The King of Na gold seal (Japanese : 漢委奴国王印) is a solid gold seal discovered in the year 1784 on Shikanoshima Island in Fukuoka Prefecture, Japan. The seal is designated as a National Treasure of Japan. The seal is believed to have been cast in China and bestowed by Emperor Guangwu of Han upon a diplomatic official (envoy) visiting from Japan in the year 57 AD. The five Chinese characters appearing on the seal identify it as the seal of the King of Na state of Wa (Japan), vassal state of the Han Dynasty. The seal is currently in the collection of the Fukuoka City Museum in Fukuoka, Japan.
The seal is composed of gold of 95% purity. cm. The base of the seal averages 2.347 cm on a side. This dimension roughly corresponds to the traditional Chinese standard unit of length of one cun, as used in the Later Han Dynasty (about 2.304 cm).It is made up of a square base, with the seal itself on the bottom face, and a handle on top of the base in the shape of a coiled serpent. It has a mass of 108.729 grams. The total height from base to handle is 2.236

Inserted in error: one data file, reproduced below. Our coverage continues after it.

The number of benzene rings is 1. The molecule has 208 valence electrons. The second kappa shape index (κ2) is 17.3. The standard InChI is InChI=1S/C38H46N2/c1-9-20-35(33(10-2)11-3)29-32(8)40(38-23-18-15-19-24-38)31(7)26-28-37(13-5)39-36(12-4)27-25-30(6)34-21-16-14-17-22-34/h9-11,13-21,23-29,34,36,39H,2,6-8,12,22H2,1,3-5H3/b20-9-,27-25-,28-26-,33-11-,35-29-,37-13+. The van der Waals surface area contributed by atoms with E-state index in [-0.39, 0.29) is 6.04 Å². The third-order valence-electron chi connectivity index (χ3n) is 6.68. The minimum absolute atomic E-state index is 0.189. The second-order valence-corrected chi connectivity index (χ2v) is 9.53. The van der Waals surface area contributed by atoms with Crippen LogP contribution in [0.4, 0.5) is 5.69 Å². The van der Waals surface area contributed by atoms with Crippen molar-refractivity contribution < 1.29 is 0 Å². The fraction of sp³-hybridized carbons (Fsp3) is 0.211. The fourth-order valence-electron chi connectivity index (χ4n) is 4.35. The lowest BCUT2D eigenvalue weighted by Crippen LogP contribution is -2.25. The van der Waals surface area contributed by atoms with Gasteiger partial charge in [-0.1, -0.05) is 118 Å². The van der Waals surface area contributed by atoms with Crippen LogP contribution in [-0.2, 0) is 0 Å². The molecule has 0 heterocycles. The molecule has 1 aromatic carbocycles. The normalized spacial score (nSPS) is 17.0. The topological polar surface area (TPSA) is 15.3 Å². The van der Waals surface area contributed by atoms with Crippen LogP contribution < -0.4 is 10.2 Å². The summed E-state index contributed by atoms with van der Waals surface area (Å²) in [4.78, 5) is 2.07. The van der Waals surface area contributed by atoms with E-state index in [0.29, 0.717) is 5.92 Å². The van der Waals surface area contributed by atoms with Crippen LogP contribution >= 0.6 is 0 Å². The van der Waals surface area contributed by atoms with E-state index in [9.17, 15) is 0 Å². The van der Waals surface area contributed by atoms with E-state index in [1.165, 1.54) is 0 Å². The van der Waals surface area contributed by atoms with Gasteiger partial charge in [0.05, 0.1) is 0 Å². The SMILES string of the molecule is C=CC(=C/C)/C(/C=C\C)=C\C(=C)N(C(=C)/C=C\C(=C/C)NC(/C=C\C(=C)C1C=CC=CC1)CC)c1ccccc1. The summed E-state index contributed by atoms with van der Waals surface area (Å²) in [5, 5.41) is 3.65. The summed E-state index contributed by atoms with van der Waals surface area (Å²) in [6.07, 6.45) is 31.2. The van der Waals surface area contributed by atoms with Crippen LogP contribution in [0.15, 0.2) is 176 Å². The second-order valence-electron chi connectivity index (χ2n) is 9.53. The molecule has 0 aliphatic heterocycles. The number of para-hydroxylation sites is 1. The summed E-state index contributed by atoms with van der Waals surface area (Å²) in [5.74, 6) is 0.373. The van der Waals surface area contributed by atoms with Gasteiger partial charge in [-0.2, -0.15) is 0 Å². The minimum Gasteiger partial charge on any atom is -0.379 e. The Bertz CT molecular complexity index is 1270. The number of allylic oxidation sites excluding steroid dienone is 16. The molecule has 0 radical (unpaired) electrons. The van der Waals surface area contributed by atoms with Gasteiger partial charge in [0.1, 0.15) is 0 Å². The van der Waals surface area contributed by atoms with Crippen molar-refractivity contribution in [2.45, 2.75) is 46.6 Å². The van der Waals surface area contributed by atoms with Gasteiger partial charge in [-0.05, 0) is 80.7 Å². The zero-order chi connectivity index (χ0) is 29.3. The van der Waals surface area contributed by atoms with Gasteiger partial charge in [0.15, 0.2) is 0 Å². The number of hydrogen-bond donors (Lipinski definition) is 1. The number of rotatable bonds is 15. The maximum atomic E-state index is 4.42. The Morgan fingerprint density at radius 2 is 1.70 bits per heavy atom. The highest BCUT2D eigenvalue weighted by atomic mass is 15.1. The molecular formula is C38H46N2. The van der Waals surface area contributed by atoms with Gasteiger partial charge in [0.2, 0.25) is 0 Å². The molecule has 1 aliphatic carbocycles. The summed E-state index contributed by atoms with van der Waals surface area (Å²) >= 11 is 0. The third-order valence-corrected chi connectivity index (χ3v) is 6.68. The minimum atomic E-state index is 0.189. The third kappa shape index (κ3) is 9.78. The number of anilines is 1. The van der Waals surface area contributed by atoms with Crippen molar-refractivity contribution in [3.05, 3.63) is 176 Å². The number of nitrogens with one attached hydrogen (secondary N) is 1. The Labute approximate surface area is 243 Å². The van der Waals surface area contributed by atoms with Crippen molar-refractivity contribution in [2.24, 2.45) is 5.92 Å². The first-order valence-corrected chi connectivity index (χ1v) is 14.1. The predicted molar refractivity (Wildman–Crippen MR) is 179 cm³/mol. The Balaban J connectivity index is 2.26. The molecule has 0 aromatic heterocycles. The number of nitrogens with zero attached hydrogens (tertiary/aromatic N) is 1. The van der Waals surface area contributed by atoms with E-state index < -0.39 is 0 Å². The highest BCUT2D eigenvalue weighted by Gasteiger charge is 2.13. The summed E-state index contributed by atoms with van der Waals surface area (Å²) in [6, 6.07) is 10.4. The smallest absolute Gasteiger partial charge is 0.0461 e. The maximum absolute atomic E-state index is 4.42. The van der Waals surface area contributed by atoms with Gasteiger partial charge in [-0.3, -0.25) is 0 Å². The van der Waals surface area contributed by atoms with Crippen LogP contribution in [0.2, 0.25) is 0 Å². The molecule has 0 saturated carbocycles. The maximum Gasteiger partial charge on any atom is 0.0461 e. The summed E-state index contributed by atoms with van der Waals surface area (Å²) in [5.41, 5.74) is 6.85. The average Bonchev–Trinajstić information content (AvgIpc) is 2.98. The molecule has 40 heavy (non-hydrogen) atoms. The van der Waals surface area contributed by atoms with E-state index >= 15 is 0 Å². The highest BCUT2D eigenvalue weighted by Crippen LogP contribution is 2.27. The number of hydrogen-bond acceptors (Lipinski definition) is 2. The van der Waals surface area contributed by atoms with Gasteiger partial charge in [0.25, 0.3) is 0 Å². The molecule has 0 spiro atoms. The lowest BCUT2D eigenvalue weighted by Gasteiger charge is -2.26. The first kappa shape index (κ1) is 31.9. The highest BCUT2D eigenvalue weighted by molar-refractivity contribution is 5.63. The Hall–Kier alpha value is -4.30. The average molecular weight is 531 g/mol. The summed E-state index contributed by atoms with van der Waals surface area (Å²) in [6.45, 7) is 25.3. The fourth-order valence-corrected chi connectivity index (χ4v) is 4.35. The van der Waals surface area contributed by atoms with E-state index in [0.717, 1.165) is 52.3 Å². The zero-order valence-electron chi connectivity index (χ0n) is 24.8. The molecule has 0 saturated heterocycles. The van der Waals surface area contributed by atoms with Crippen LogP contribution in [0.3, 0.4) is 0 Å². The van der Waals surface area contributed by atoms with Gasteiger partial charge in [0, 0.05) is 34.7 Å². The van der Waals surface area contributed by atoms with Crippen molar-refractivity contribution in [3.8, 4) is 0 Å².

The five characters engraved on the seal are (in the order in which they are to be read):
The meanings of these characters (in the context of this seal) are: "Han" (referring to the Han Dynasty of China), "Wa" (an ancient name for Japan), "Na" (an ancient kingdom / state within Japan), "state / country", and "ruler". The last two characters, when combined, mean "king / sovereign". Altogether, the meaning of the seal inscription is: "(seal of) the King of the Na state of the Wa [vassal?] of the Han Dynasty".
The characters are engraved in the seal script style.
The seal has been judged to be the one described in the Book of the Later Han , a Chinese chronicle of the history of the Eastern Han Dynasty. According to the chronicle, the Chinese Emperor Guangwu conferred the seal on a diplomatic official visiting from Japan.
The following is the original Chinese text from the chronicle:
This passage can be translated into English as:
During the Han Dynasty, similar seals were bestowed on other regional sovereigns, in an attempt by the dynasty to bring these sovereigns into the Han ruling order.